Not all mass killings are necessarily terrorist in nature.
BENUE STATE, NIGERIA — Terrorism may have hundreds of definitions according to some scholars but I think we would all agree that there are some basic requirements to qualify.
There has to be an event, planned or executed, which results in major damage (usually to human life but some would say financial loss is also enough). There has to be an underlying ideology of some stripe. I would add that there should be an identified target, whether a specific community or a more general one (e.g. the greater public).
Nevertheless, there are lots of violent incidents in history which result in lots of casualties but which are hard to define as terrorism. War, for instance. Or crime syndicates like what is happening in Mexico these days. Or gang killings that percolate up in major cities in what some call the ‘summer of the gun’.
These deaths are important and must be noted, despite the tenuous link to terrorism, if at all. When you think about it, terrorism as a tactic is fairly recent (mid- to late-19th century) whereas killing dates back to the dawn of time. No matter how many people terrorists end up shooting or bombing, they rarely if ever approach other forms of violent death which are not terrorist in nature.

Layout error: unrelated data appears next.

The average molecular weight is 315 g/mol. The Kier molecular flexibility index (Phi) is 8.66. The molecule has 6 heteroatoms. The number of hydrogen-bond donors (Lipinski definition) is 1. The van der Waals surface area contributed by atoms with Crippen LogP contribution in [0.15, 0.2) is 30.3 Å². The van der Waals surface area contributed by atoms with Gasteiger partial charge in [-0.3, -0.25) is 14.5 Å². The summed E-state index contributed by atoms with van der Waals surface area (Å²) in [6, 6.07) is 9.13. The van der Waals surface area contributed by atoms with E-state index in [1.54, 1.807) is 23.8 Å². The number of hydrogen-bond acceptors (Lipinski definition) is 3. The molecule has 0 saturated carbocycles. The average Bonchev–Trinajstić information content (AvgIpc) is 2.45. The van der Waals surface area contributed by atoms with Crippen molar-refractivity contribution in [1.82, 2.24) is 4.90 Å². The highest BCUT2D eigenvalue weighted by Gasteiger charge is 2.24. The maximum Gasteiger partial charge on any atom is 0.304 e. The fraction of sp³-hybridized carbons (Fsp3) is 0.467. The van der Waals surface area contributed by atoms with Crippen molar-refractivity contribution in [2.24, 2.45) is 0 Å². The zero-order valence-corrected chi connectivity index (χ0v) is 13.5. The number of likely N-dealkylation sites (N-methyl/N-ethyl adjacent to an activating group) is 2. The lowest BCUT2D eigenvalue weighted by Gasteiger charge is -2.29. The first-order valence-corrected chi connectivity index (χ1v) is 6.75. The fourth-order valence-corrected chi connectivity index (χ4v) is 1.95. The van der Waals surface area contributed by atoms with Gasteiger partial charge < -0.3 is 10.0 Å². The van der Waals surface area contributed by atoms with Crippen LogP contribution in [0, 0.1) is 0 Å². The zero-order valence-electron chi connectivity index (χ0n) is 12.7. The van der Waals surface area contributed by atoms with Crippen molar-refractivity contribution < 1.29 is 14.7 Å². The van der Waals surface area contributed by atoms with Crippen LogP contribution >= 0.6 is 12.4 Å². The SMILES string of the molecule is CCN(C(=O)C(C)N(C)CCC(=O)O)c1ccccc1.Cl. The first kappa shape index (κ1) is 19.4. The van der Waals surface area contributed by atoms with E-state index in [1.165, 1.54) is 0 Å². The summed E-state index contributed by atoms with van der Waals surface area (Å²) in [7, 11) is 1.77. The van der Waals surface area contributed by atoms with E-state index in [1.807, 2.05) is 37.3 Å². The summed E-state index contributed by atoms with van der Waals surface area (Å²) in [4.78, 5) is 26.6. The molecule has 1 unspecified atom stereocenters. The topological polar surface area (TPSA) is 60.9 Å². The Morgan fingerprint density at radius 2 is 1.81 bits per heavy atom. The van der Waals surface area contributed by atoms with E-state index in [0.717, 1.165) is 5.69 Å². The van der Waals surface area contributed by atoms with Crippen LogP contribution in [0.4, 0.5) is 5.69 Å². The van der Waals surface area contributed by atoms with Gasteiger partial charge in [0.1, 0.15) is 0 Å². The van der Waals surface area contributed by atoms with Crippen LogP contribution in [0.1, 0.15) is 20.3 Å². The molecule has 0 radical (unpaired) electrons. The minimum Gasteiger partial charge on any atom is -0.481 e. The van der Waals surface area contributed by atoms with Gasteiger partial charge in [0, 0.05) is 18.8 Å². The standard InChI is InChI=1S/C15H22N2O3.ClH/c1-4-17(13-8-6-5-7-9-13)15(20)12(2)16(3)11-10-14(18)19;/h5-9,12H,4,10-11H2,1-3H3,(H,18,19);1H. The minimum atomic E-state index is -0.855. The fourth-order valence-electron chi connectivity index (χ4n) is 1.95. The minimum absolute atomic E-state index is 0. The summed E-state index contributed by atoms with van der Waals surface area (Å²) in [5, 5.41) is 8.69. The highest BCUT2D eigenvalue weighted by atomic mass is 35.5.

And then there are the ‘iffy’ ones.
Nigeria is one of several African countries which has suffered from conflict between ethnic groups fighting for land use. One of the more popular contentions is that which pits farmers and herders (i.e. those who maintain cattle). Climate change is often an important mitigating factor in these disputes as both parties seek enough land to maintain their livelihood.
One of the IDPs in Anyiin camp, Aseer Yuam, grieved over the gruesome murder of her son by herdsmen in Tombo council ward while attempting to fetch food for his family from the farm.
At times these confrontations become very, very violent. On this day in 2016 herdsmen killed 81 people in several communities in Nigeria’s Benue State. The herders are usually from the Fulani tribe while their victims are often from the Dogon ethnic group.
For me this is not terrorism as there is no obvious ideological underpinning. This seems to be tied to economic hardship and the consequences of a shift in the weather.
Still, to the victims and the survivors I am certain that this all looks like terrorism. After all, when you are burying dead members of your family do you care what the violence is called?